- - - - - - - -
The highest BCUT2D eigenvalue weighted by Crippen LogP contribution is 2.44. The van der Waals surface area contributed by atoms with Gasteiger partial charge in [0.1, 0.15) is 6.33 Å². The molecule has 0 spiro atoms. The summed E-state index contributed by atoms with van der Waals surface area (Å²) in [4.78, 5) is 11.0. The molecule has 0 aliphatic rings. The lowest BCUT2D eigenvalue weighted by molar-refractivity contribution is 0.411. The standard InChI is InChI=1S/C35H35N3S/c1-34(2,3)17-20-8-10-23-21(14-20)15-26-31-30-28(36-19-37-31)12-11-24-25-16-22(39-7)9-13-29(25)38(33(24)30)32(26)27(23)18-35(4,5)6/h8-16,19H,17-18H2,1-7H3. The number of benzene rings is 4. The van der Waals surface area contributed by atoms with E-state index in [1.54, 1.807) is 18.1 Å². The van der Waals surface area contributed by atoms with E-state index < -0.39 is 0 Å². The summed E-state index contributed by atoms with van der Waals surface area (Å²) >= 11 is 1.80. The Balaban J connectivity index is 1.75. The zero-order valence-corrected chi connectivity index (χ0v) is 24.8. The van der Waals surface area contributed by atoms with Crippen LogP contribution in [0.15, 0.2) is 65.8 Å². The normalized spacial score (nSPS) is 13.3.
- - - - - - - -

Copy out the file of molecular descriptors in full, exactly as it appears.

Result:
The highest BCUT2D eigenvalue weighted by Crippen LogP contribution is 2.44. The van der Waals surface area contributed by atoms with Gasteiger partial charge in [0.1, 0.15) is 6.33 Å². The molecule has 0 spiro atoms. The summed E-state index contributed by atoms with van der Waals surface area (Å²) in [4.78, 5) is 11.0. The molecule has 0 aliphatic rings. The lowest BCUT2D eigenvalue weighted by molar-refractivity contribution is 0.411. The standard InChI is InChI=1S/C35H35N3S/c1-34(2,3)17-20-8-10-23-21(14-20)15-26-31-30-28(36-19-37-31)12-11-24-25-16-22(39-7)9-13-29(25)38(33(24)30)32(26)27(23)18-35(4,5)6/h8-16,19H,17-18H2,1-7H3. The number of benzene rings is 4. The van der Waals surface area contributed by atoms with E-state index in [1.54, 1.807) is 18.1 Å². The van der Waals surface area contributed by atoms with E-state index < -0.39 is 0 Å². The summed E-state index contributed by atoms with van der Waals surface area (Å²) >= 11 is 1.80. The Balaban J connectivity index is 1.75. The zero-order valence-corrected chi connectivity index (χ0v) is 24.8. The van der Waals surface area contributed by atoms with Crippen LogP contribution in [0.15, 0.2) is 65.8 Å². The normalized spacial score (nSPS) is 13.3.